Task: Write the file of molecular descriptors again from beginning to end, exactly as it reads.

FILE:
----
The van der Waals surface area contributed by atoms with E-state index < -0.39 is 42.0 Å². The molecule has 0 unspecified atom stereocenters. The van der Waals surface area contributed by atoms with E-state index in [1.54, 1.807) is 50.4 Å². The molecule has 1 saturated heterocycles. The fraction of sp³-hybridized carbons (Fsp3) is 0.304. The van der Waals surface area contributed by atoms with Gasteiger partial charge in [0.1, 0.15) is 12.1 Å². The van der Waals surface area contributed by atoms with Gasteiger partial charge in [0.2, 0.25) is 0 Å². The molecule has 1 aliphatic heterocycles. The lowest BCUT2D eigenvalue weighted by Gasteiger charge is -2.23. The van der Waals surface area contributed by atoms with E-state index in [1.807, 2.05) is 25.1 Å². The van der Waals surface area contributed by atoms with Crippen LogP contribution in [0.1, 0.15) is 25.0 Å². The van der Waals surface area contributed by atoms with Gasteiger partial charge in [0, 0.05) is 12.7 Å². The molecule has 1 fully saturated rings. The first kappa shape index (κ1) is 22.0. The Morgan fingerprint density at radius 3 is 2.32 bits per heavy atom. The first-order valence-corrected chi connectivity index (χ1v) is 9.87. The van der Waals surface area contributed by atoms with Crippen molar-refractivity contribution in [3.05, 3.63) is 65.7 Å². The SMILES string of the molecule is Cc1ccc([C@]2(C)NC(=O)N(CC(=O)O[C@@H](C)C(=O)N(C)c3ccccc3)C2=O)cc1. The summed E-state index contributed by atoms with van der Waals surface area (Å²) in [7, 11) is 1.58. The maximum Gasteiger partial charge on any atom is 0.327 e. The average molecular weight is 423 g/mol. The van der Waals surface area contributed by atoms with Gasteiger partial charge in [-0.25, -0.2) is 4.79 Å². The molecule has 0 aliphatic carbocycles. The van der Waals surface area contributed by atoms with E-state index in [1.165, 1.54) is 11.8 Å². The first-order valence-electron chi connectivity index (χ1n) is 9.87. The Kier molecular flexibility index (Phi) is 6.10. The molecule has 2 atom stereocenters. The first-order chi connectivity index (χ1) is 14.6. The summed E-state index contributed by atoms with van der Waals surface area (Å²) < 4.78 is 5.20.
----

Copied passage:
The van der Waals surface area contributed by atoms with E-state index < -0.39 is 42.0 Å². The molecule has 0 unspecified atom stereocenters. The van der Waals surface area contributed by atoms with E-state index in [1.54, 1.807) is 50.4 Å². The molecule has 1 saturated heterocycles. The fraction of sp³-hybridized carbons (Fsp3) is 0.304. The van der Waals surface area contributed by atoms with Gasteiger partial charge in [0.1, 0.15) is 12.1 Å². The van der Waals surface area contributed by atoms with Gasteiger partial charge in [0.2, 0.25) is 0 Å². The molecule has 1 aliphatic heterocycles. The lowest BCUT2D eigenvalue weighted by Gasteiger charge is -2.23. The van der Waals surface area contributed by atoms with E-state index in [1.807, 2.05) is 25.1 Å². The van der Waals surface area contributed by atoms with Crippen LogP contribution in [0.1, 0.15) is 25.0 Å². The van der Waals surface area contributed by atoms with Gasteiger partial charge in [0, 0.05) is 12.7 Å². The molecule has 1 fully saturated rings. The first kappa shape index (κ1) is 22.0. The Morgan fingerprint density at radius 3 is 2.32 bits per heavy atom. The first-order valence-corrected chi connectivity index (χ1v) is 9.87. The van der Waals surface area contributed by atoms with Crippen molar-refractivity contribution in [3.05, 3.63) is 65.7 Å². The SMILES string of the molecule is Cc1ccc([C@]2(C)NC(=O)N(CC(=O)O[C@@H](C)C(=O)N(C)c3ccccc3)C2=O)cc1. The summed E-state index contributed by atoms with van der Waals surface area (Å²) in [7, 11) is 1.58. The maximum Gasteiger partial charge on any atom is 0.327 e. The average molecular weight is 423 g/mol. The van der Waals surface area contributed by atoms with Gasteiger partial charge in [-0.25, -0.2) is 4.79 Å². The molecule has 0 aliphatic carbocycles. The van der Waals surface area contributed by atoms with E-state index in [1.165, 1.54) is 11.8 Å². The first-order valence-electron chi connectivity index (χ1n) is 9.87. The Kier molecular flexibility index (Phi) is 6.10. The molecule has 2 atom stereocenters. The first-order chi connectivity index (χ1) is 14.6. The summed E-state index contributed by atoms with van der Waals surface area (Å²) < 4.78 is 5.20.